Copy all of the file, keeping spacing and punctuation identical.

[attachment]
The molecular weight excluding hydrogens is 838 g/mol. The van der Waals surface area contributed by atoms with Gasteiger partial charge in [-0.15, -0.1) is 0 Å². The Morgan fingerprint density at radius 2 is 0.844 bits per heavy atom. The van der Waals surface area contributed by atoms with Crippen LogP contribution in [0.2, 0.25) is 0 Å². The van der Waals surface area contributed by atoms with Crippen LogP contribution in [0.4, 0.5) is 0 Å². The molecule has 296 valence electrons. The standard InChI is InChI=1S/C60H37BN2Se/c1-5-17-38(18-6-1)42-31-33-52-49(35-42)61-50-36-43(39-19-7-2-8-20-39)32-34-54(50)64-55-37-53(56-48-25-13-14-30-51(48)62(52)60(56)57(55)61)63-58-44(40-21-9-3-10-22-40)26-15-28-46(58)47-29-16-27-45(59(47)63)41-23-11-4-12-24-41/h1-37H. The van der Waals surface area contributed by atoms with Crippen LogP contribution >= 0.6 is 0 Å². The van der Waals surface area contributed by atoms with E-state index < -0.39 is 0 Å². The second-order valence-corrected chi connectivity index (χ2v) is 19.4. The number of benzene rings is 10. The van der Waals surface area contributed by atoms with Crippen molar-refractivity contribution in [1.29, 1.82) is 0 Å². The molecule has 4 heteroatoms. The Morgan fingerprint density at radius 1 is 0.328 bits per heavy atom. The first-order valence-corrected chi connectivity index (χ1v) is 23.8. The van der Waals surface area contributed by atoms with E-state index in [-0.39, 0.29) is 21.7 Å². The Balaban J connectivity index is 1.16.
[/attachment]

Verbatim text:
The molecular weight excluding hydrogens is 838 g/mol. The van der Waals surface area contributed by atoms with Gasteiger partial charge in [-0.15, -0.1) is 0 Å². The Morgan fingerprint density at radius 2 is 0.844 bits per heavy atom. The van der Waals surface area contributed by atoms with Crippen LogP contribution in [0.2, 0.25) is 0 Å². The van der Waals surface area contributed by atoms with Crippen LogP contribution in [0.4, 0.5) is 0 Å². The molecule has 296 valence electrons. The standard InChI is InChI=1S/C60H37BN2Se/c1-5-17-38(18-6-1)42-31-33-52-49(35-42)61-50-36-43(39-19-7-2-8-20-39)32-34-54(50)64-55-37-53(56-48-25-13-14-30-51(48)62(52)60(56)57(55)61)63-58-44(40-21-9-3-10-22-40)26-15-28-46(58)47-29-16-27-45(59(47)63)41-23-11-4-12-24-41/h1-37H. The van der Waals surface area contributed by atoms with Crippen LogP contribution >= 0.6 is 0 Å². The van der Waals surface area contributed by atoms with E-state index < -0.39 is 0 Å². The second-order valence-corrected chi connectivity index (χ2v) is 19.4. The number of benzene rings is 10. The van der Waals surface area contributed by atoms with Crippen molar-refractivity contribution in [1.29, 1.82) is 0 Å². The molecule has 4 heteroatoms. The Morgan fingerprint density at radius 1 is 0.328 bits per heavy atom. The first-order valence-corrected chi connectivity index (χ1v) is 23.8. The van der Waals surface area contributed by atoms with E-state index in [-0.39, 0.29) is 21.7 Å². The Balaban J connectivity index is 1.16.